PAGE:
Motorcycling's missing link

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motorcycle-missing-link-2.jpgYou are spoiled. The bikes we buy today have more power, more handling, more luxury, more of everything than ever before. Look around and you find brand new motorcycles that could have won an SBK race eight years ago leaving dealers for less than eight grand. The problem is, that’s virtually all that’s available here in the US; big, expensive, fast, intimidating bikes. That’s great if you’re an expert, but not so much if you’re a beginner. Something’s missing. Motorcycle designer and industry consultant Michael Uhlarik knows what that is. — Ed. >

The demographic group with the most influence on North America’s motorcycle industry are the Baby Boomers.  When the Boomers were in their 20s, they caused a surge in motorcycle sales by buying all the high-strung two-strokes and small displacement Japanese bikes then available. Peter Egan, the famed Cycle World columnist, is perhaps the most symbolic of his generation. He regularly writes romantically of his first new motorcycle, a Honda CB350, that he owned as a young man in the 1970s. Like most Boomer bikers, those humble, cheap and accessible motorcycles were the key that allowed them to develop their passion and skills so that they could later upgrade to ever bigger and more expensive fare.

HondaFury.jpgToday the Boomers are the driving force behind our industry’s sales, in particular big V-twins. Even with the Great Recession, Boomers almost single handedly define the bikes available in US showrooms and guide the product decision making in corporate boardrooms. They want more power, more features, more exclusivity and generally choose more conservative styles of bike that reflects their tastes and financial position. Hence the recent debut of large-displacement, unprecedentedly expensive motorcycles like the Honda VFR1200 and the forthcoming six-cylinder BMW K1600LT.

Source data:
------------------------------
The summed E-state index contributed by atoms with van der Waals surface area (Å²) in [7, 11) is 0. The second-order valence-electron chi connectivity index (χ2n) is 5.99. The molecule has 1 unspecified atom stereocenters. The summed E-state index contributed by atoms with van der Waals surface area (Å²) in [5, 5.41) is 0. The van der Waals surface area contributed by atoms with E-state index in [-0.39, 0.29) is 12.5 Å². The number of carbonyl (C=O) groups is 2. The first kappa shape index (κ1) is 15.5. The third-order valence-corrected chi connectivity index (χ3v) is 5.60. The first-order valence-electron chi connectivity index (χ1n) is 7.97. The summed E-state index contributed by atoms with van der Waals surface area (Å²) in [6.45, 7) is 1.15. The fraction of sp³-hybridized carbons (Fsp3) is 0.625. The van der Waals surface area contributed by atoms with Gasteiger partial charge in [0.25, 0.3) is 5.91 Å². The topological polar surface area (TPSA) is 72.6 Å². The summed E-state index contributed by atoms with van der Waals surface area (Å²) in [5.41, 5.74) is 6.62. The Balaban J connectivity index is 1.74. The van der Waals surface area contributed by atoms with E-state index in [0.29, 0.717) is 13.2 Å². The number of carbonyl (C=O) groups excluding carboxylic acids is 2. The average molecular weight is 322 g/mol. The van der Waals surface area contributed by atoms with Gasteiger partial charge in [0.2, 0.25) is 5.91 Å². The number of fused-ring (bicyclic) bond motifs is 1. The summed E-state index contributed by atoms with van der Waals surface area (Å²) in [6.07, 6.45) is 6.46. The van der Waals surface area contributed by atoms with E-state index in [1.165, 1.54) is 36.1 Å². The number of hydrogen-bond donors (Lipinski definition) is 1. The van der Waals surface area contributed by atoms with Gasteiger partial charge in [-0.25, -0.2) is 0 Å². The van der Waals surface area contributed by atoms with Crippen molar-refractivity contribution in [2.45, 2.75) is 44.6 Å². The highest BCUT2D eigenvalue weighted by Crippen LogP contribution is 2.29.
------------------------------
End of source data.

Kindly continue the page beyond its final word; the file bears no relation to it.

The average age of a buyer of a new motorcycle in North America is pegged at 46, which is why so many attractive middle weight or niche bikes from the major brands are unavailable in North American showrooms. Industry wisdom says : there is no market for small, entry level motorcycles except for the most plain and basic. I believe, based on experience in Europe, that there is no market because we offer nothing to attract young riders.  

According to the mainstream press, kids interested in motorcycling in urban America only want Hayabusas with stretched swingarms and a NOS kit, so there is no point in bringing in anything small and hot. Entry level at your friendly neighbourhood dealer means boring, old-tech bikes like Suzuki’s 650 Savage or some other old nail.  That is, until a few years ago when Honda brought us the Thai and Indonesian made CBR125, and Kawasaki brought in the new 250 and 650 Ninjas. Suddenly the littlest Ninja is the 5th best selling bike in America, ahead of any other sport model by a wide margin. In the UK, where biker peer pressure is much higher than here, particularly among sport riders, the little CBR was the best selling motorcycle for two years, period. The press and the purists both gave this 11hp whizzer the approving nod. It got a lot of new British biking.

Just because you can make monthly payments on an R1, but are so afraid to ride it fast that it sits in the garage most of the year, does not make you a motorcyclist. You may laugh at the guy (or girl) on the Ninja 250 or SV who rides in a rain suit late in the year, but they are the real thing. Three years from now they’ll be on your R1, and know how to handle it properly. They’ll also enjoy buying and riding high dollar bikes for decades to come, because they are confident, and have the skills to enjoy a much broader riding experience. People who start riding on smaller bikes learn to enjoy motorcycles for longer.

Absolute power might be the only cure for the hard core purist, but for most, just owning and riding any motorcycle is exciting enough. No one is completely fearless when they start out, so that 9-year old KLR with 29bhp is going to be plenty to get your heart racing. Why? Because it feels fast. And a feeling you can enjoy daily is a lot more attractive than talking about the Hayabusa with the chrome add-ons in your garage.  Month after month of Boomer dominated press with yet another 180bhp superbike shootout is not particularly responsible messaging to youngsters, just like reviews of $35,000 cruisers are not getting new people on bikes.